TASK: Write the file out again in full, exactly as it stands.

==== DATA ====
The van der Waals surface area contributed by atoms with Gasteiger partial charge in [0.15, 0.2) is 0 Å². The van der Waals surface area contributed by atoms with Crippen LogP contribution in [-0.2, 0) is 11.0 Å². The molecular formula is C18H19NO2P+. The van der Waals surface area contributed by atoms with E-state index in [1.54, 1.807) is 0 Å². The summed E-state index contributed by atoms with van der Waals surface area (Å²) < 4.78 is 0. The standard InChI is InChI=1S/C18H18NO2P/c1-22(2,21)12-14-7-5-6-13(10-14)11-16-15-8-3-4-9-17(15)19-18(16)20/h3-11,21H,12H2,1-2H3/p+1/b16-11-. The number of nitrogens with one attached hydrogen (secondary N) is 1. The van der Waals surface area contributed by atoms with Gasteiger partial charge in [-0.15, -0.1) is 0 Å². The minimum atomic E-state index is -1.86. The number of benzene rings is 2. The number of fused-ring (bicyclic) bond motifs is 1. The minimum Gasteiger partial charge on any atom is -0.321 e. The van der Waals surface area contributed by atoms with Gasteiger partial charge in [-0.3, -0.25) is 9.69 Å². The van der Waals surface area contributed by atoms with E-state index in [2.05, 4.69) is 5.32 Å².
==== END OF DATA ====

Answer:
The van der Waals surface area contributed by atoms with Gasteiger partial charge in [0.15, 0.2) is 0 Å². The van der Waals surface area contributed by atoms with Crippen LogP contribution in [-0.2, 0) is 11.0 Å². The molecular formula is C18H19NO2P+. The van der Waals surface area contributed by atoms with E-state index in [1.54, 1.807) is 0 Å². The summed E-state index contributed by atoms with van der Waals surface area (Å²) < 4.78 is 0. The standard InChI is InChI=1S/C18H18NO2P/c1-22(2,21)12-14-7-5-6-13(10-14)11-16-15-8-3-4-9-17(15)19-18(16)20/h3-11,21H,12H2,1-2H3/p+1/b16-11-. The number of nitrogens with one attached hydrogen (secondary N) is 1. The van der Waals surface area contributed by atoms with Gasteiger partial charge in [-0.15, -0.1) is 0 Å². The minimum atomic E-state index is -1.86. The number of benzene rings is 2. The number of fused-ring (bicyclic) bond motifs is 1. The minimum Gasteiger partial charge on any atom is -0.321 e. The van der Waals surface area contributed by atoms with Gasteiger partial charge in [-0.3, -0.25) is 9.69 Å². The van der Waals surface area contributed by atoms with E-state index in [2.05, 4.69) is 5.32 Å².